Of the hills on the island, the highest peak is Mount Anglem (Hananui), 3,200 feet, and the next highest is Rakeahuai, 2,110 feet. The island is divided into six districts; namely, Anglem on the north, Paterson's and Lord's river on the east; Mason and Pegasus on the west; and the southern extremity is known as South Cape. There are marvellously beautiful trips for tourists and visitors to be found on various parts of the island. Paterson's Inlet, a stretch of water ten miles in length, is only one mile from Half Moon Bay by a picturesque track, or it may be reached by boat round Aker's Point. Rabbit or Native Island is at the entrance of the inlet; and Ulva or Cooper's Island is then passed, with the Maori settlement on the Neck, to the left. No word painting can describe the magnificent scenery of this inlet, with its numerous coves and bays. Another delightful trip is that to Horseshoe Bay, two miles from the settlement by road or boat. The lovely white beach of this bay is one mile round, and is flanked on its landward sides by beautiful native bush. The next bay beyond is named Lee Bay, which is the landing place of the cables from the mainland.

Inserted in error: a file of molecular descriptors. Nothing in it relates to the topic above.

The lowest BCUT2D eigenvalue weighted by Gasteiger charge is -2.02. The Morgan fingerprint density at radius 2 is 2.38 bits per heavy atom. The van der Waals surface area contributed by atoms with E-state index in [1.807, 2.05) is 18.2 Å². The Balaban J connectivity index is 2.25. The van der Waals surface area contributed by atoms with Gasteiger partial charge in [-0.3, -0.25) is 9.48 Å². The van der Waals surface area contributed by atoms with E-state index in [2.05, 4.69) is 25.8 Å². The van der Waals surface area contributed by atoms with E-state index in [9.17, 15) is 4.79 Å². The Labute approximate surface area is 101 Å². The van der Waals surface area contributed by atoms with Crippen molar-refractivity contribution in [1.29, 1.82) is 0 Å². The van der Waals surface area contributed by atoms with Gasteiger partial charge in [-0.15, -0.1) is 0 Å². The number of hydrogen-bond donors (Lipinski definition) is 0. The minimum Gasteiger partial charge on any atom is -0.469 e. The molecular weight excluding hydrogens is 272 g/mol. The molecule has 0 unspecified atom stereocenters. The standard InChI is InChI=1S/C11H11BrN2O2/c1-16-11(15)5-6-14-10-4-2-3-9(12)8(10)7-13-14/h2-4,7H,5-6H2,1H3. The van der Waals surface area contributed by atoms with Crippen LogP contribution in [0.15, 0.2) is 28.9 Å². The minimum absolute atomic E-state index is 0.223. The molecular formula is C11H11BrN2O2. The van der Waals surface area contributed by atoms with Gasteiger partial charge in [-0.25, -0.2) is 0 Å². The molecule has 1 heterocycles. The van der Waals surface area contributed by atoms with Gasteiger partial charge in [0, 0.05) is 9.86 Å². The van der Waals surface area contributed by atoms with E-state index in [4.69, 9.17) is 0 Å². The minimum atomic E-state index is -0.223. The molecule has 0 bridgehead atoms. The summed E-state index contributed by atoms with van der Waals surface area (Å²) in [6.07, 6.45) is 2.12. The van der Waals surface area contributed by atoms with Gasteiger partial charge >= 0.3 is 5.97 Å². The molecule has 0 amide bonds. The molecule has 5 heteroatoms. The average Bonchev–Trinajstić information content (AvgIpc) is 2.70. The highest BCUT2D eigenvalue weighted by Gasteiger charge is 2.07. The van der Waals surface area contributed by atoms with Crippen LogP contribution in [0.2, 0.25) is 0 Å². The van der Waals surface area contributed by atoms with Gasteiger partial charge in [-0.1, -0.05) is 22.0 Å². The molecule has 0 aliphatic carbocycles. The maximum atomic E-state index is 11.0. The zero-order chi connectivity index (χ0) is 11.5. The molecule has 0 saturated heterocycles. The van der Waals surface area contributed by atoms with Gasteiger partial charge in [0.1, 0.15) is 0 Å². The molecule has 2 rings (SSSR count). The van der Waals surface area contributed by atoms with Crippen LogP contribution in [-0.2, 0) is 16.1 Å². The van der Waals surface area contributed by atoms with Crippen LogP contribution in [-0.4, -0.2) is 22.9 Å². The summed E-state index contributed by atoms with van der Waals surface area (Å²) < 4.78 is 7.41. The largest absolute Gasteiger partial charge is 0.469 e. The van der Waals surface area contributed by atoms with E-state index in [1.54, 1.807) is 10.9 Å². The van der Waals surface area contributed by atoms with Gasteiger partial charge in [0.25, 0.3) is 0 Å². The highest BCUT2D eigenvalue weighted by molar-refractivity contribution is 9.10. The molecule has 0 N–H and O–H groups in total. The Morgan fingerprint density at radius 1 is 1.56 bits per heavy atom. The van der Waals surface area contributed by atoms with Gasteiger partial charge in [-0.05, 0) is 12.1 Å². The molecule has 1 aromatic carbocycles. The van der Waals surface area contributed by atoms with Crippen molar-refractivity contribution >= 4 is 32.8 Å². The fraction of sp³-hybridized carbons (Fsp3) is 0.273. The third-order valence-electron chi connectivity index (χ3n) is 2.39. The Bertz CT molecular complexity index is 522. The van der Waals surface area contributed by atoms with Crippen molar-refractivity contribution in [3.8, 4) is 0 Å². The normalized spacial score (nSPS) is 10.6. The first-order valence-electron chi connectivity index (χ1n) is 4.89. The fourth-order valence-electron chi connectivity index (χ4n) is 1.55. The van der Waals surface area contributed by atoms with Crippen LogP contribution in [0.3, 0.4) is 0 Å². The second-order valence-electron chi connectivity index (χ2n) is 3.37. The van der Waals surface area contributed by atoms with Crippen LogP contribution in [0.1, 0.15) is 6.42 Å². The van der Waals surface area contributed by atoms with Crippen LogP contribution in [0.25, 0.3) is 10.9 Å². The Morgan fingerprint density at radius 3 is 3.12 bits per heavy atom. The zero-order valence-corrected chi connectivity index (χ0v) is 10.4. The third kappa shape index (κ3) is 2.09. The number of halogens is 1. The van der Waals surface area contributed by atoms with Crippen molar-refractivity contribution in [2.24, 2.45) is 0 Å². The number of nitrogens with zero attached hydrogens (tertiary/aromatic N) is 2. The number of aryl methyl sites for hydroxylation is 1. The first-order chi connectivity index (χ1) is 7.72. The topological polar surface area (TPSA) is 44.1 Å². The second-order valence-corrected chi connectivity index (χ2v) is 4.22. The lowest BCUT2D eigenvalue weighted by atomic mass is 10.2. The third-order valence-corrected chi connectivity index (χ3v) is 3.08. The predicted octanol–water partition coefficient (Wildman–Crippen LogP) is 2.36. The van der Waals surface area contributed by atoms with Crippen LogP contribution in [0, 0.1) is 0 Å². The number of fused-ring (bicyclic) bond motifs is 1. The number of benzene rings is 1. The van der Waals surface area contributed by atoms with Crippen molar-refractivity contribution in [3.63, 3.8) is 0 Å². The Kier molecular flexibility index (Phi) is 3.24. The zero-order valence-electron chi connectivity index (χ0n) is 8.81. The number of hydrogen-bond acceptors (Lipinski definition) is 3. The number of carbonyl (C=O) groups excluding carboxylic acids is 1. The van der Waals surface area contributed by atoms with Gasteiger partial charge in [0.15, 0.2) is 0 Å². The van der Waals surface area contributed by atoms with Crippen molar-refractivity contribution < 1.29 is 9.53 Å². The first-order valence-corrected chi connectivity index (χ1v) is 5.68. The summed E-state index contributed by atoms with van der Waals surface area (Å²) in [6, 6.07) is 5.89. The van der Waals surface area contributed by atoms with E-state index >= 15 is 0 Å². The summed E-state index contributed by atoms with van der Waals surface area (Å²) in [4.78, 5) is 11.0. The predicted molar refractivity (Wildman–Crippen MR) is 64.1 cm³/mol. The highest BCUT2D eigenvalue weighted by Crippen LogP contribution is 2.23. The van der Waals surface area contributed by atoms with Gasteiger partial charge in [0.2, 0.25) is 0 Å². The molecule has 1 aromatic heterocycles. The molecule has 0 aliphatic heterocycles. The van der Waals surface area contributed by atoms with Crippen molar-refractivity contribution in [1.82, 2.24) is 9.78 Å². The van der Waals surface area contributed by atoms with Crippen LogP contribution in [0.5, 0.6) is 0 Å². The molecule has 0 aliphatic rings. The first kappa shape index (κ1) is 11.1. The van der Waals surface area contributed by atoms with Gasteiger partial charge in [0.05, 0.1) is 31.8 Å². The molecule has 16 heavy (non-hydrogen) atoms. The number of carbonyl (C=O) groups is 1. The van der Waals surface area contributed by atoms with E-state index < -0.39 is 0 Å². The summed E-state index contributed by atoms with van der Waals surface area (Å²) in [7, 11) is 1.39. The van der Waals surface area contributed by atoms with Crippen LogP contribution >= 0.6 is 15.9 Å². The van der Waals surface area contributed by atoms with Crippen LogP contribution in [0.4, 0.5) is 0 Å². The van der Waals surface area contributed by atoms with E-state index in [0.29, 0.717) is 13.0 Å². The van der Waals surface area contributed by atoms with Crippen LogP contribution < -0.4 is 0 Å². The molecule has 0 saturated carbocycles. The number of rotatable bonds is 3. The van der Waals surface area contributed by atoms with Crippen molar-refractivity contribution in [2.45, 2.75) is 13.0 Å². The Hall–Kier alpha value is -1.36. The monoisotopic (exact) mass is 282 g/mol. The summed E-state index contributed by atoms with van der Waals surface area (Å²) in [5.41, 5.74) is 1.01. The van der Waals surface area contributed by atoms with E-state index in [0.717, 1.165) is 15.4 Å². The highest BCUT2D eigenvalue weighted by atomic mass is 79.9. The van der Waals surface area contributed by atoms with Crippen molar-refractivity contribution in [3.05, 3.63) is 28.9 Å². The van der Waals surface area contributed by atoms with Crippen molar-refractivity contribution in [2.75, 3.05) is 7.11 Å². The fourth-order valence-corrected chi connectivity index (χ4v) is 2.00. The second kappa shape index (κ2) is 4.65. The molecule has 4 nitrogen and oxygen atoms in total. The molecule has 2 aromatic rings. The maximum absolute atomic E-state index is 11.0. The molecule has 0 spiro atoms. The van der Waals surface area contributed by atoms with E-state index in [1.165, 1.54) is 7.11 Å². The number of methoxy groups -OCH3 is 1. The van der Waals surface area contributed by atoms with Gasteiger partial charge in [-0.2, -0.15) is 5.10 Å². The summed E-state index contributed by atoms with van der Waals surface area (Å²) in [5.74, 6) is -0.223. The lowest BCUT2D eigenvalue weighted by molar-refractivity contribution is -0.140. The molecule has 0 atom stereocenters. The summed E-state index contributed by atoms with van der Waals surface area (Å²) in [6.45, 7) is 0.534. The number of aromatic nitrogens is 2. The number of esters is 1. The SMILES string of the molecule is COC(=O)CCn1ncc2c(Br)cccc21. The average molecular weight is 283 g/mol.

Stewart Island is in the Awarua electoral district. The principal centre of population on the island is at Half Moon Bay, which is the site of the township of Oban. This township is partly in the north and partly in the south riding of the county of Stewart Island. At the census of 1901 the population of the township within the north riding was eighty, and within the south riding seventeen, while the Bay itself had a population of forty-one in the north and forty in the south riding. The total European population of the island at the same date was 253, and there were about eighty Maoris. At Half Moon Bay there are three stores, a draper's shop, a tobacconist's and fancy goods shop, and four boarding houses. The courthouse and the police station occupy central positions, and there is an Athenaeum Hall, which is available for public meetings and entertainments. Churches are represented by Anglican and Presbyterian, and there is a vicarage and a manse for the resident clergymen. Since the seventies the Postal Department has had an office in the township of Oban, and there are branch offices at Ulva and the Neck, to each of which there is a weekly mail service. The island has been joined by cable since the 11th of June, 1902, and the telephone bureau at Half Moon Bay connects with the Bluff, Invercargill and surrounding districts. The public school at Half Moon Bay dates from 1874, and had forty-two names on its roll in 1904, with an average attendance of thirty-four.